Dahlias are a lot like marmite you either love them or hate them! A lot of people remember their grandparents, the couple next door or someone growing them on their allotment. Well I’m here to tell that you are to forget those horrors of the 1970’s and embrace the new varieties of the 2020’s. They come in all shapes and sizes and this is where it begins to get quite technical, I promise I won’t bore you so please stick with me. I believe there are 14 classification groups in the UK and America has 20 (well they would wouldn’t they). Dahlia bloom range in size from a tiny pom pom at around 5cms diameter , these are the tight ball dahlias to a whopping 25cms or more and these are often referred to as dinner plate dahlias and really are the size of a dinner plate and often bigger.
Dahlias don’t have a very long vase life which makes importing them from the Netherlands or elsewhere almost a waste of time, which is great for English growers.. None the less they make a great statement flower and certain varieties are in huge demand with brides as the must have flower in your bouquet, the chosen ones at the moment are ‘Café au Lait’ which has beautiful tones of creamy pink and beige, ‘Wizard of Oz’ with a pale pink centre and a white tiny pom pom called ‘Small World’.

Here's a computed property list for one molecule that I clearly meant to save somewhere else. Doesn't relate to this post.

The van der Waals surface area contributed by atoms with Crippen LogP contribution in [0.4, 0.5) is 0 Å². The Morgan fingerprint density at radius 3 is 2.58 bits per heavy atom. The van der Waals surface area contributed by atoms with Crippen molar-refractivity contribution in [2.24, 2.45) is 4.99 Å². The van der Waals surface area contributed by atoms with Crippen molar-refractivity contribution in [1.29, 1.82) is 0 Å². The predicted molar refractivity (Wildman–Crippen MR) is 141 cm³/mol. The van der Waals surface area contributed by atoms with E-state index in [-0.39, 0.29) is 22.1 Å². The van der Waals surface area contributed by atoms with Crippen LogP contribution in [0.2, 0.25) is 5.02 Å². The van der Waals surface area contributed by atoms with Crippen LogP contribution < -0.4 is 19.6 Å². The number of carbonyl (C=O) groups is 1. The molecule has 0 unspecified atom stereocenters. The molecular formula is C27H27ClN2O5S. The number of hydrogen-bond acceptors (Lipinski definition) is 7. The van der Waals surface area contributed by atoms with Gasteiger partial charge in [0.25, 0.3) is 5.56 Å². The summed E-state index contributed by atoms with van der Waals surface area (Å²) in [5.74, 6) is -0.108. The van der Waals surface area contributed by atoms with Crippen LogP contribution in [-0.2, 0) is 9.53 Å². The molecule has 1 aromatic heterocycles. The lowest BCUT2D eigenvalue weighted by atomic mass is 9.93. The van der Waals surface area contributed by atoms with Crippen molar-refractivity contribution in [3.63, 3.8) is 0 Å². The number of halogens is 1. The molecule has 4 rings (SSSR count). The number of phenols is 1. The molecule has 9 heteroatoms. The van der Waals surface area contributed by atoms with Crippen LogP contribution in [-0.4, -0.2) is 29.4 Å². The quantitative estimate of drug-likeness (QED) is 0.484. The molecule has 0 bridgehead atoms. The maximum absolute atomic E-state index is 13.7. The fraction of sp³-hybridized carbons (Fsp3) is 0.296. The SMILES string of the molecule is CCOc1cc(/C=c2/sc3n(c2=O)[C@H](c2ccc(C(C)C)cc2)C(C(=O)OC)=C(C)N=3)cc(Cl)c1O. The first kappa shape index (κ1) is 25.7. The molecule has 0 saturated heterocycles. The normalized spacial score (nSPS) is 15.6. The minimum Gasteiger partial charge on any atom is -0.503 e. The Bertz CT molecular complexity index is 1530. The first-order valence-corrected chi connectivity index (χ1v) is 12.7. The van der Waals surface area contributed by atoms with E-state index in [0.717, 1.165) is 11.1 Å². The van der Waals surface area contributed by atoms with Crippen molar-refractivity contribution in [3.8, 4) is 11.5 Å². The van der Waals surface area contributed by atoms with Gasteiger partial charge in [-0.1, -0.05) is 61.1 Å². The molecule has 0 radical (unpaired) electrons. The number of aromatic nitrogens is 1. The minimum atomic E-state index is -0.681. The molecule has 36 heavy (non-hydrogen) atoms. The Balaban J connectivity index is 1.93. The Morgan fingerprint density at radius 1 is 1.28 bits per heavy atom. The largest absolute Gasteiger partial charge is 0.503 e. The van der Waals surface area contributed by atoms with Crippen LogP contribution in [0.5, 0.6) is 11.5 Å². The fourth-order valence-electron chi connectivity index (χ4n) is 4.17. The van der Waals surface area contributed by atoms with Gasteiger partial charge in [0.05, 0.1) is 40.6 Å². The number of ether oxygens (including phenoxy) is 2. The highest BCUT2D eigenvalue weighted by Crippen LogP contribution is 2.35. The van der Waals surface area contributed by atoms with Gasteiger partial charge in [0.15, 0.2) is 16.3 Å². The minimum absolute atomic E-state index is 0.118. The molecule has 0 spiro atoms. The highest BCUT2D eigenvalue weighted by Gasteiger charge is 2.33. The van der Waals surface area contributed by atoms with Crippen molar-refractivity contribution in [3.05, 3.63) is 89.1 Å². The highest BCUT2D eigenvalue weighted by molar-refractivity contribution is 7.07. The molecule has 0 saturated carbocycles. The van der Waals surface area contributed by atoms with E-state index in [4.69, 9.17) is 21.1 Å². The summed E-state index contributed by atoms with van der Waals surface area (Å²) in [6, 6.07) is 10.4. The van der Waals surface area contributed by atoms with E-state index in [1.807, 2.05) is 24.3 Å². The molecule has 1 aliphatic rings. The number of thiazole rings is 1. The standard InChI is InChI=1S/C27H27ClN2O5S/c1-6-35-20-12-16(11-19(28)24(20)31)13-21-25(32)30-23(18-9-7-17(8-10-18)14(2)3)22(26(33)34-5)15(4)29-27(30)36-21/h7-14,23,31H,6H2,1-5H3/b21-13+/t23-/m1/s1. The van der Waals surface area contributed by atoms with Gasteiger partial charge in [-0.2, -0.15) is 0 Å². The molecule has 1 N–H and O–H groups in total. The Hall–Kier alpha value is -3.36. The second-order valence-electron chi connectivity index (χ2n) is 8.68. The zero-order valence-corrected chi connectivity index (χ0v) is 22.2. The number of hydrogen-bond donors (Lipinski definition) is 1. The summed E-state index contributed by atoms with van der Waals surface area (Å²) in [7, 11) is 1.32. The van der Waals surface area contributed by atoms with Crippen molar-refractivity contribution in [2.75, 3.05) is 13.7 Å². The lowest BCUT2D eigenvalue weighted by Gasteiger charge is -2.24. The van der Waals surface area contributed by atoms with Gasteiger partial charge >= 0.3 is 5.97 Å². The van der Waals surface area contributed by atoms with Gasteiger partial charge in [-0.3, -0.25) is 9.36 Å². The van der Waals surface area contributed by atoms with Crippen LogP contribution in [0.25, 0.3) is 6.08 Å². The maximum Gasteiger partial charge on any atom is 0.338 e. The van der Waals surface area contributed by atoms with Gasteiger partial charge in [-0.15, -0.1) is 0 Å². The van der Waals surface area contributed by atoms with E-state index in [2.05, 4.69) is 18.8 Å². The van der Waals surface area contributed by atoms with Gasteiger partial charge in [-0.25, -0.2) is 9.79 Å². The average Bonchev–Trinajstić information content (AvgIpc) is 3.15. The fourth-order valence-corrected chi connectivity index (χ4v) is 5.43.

Each year I have a new favourite,.one year it was a dahlia called ‘Labyrinth’ which has pink and peach petals but this proved incredibly difficult to get hold of as a warehouse in Holland was burnt to the ground destroying hundreds of thousands of tubers however I tracked it down and I’m always so happy to see it flower. It amazes me how such ugly looking potato-like tubers produce such amazingly beautiful flowers and such huge plants. Dahlias are so simple to grow you pop them in the ground after all signs of frost have passed, maybe scatter your chosen form of slug repellent (I don’t use the chemical kind) and sit back and be rewarded with vase after vase of beautiful blooms. Even better order a bucket of these beauties from me. https://northcombe.co.uk
By: Charlotte Tombs